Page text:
They are the ones who set the trends. From their Reebok sweatshirts, Nike shoes and Adidas wristbands and headbands in neon shades and flaming oranges, they make fun of and avoid Woodland and Power-clad gymaholics as plague. They take pride in being the trendsetters in the gym, and other than the gym dresses, pose as the city’s style icons and would give fashion tips for free to others as they work out.



Handicraft fare from North-East, Andhra Pradesh
Tribune News Service

HANDICRAFT and handloom products from Andhra Pradesh and North-East are on display at two separate exhibitions halls in the city. While the North-East Handicrafts and Handloom Corporation has roped in about 25 artisans from the region to put together an impressive handicraft show at Lajpat Rai Bhavan in Sector 15, Le Pakshi Handicrafts Emporium of the Andhra Pradesh Handicraft Division is organising an impressive show of its wares at Panchayat Bhavan.

The North-East handicraft exhibition is being organised by Purabshree Emporium. Participating in the exhibition are artisans from Meghalaya, Manipur, Assam, Arunachal Pradesh, Nagaland, Tripura and Mizoram.

The products on display reflect the customs and traditions of the people inhibiting the fertile Brahmaputra valley. Cane and bamboo being in abundance in the forests of this region, a wide range of items utilising these products is being displayed. In the recent past, the craftspersons of this region have developed many items of cane furniture with their improved knowledge to suit the contemporary needs.

Basketry and cane works from Assam and Tripura are particularly impressive. Many headgears have also been fashioned out of cane and bamboo. The Japi of Assam is worn by farmers. It is being displayed in the exhibition. There are many other woven items on display. Interestingly, it is said every woman in the North- East can weave. Also being stocked are Assam Muga silk, mulbury silk sarees, chaddars, Naga shawls, gamocha and other traditional items.

The fare at Panchayat Bhavan includes items in banjara mirror works, leather puppets, lamp shades, brass metal items, Hyderabadi pearls, Kundan jewellery, Nirmal paintings, cotton durries, wood carving material, Kalamkari hand paintings and much more.

There is also an exclusive range of sarees from Pochampalli and Kathan to Narayanpet, Madanapalli and Mangalgiri.

Other styles being displayed are Chirala, Dharamvaram silk sarees and Gadwal sarees. The exhibition is offering a rebate of 20 per cent on textiles and 10 per cent on handicraft products.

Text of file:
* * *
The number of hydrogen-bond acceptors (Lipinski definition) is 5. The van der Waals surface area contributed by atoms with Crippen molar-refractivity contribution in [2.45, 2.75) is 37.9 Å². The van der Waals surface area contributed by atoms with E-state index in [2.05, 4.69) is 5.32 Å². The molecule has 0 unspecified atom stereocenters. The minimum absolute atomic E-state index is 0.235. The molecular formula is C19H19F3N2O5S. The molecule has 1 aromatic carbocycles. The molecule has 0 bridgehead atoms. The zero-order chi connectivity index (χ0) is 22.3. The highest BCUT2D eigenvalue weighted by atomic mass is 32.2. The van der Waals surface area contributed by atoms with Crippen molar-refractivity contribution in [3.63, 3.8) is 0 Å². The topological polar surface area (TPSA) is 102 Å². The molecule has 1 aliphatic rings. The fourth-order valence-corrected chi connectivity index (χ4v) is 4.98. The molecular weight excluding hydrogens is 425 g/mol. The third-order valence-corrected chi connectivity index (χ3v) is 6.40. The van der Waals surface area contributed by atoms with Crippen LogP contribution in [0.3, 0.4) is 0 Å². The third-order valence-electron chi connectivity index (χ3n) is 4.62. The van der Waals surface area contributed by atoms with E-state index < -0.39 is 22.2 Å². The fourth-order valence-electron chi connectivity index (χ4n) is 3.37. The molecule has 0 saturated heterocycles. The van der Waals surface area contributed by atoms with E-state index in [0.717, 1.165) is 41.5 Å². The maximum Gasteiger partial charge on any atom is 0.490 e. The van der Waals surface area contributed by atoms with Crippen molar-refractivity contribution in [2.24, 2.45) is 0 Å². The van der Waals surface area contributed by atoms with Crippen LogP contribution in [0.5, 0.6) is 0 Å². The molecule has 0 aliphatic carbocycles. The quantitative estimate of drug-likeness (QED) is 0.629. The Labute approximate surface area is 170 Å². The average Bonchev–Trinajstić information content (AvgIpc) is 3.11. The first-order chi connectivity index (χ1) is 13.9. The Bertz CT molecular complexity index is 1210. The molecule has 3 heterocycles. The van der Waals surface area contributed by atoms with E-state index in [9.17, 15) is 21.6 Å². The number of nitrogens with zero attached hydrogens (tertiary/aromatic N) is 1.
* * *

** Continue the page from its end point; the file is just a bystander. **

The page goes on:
Both the exhibitions can be viewed between 10 am and 8 pm.



34th Bhaskar Rao Sammelan
Maestros to perform
Tribune News Service

CELEBRATED exponents of Indian classical music and dance will participate in the four-day Bhaskar Rao Sammelan, which will begin in Chandigarh from February 13. Organised annually by Pracheen Kala Kendra, Sector 35, the concert, this year, will be progress on two locations.

While the inaugural presentation, to be made by famous kathak danseuse Shovana Narayan, will be held at the Sector 71, at Mohali complex of the kendra, rest of the classical music and dance presentations will be made at Tagore Theatre. Managing a rich canvas, as in the past, Pracheen Kala Kendra’s 34th music festival will feature doyens like Ustad Amjad Ali Khan in concert along with his musician sons Amaan and Ayaan Ali Khan. Santoor recital by Pandit Shiv Kumar Sharma and Orissi recital by Kumkum Mohanty will also form part of the classical music feast.

The concert will roll with presentations by Shovana Narayan, followed by sufiana qalaam by Wadali brothers. The next day’s presentations will include juganbandi by two leading musicians from Kolkata. Madhusudan Barman and Gopal Barmam, who have earlier participated in the Bhaskar Rao Sammelan, will again enthrall the audience with their juganbandi on sreekhol and tabla. The next presentation on February 14 will be vocal recital by Sanjeev Abhyankar, who swept music lovers off their feet with his classic rendition in the film, “Godmother”. Sanjeev was presented with the national award for his background scores in this film.

Bureaucrat and dancer Kumkum Mohanty will present Orissi recital on February 16. It will be for the first time that Kumkum Mohanty, disciple of guru Kelucharan Mahapatra, will be performing in Chandigarh. She will be followed by Pandit Shiv Kumar Sharma on the santoor.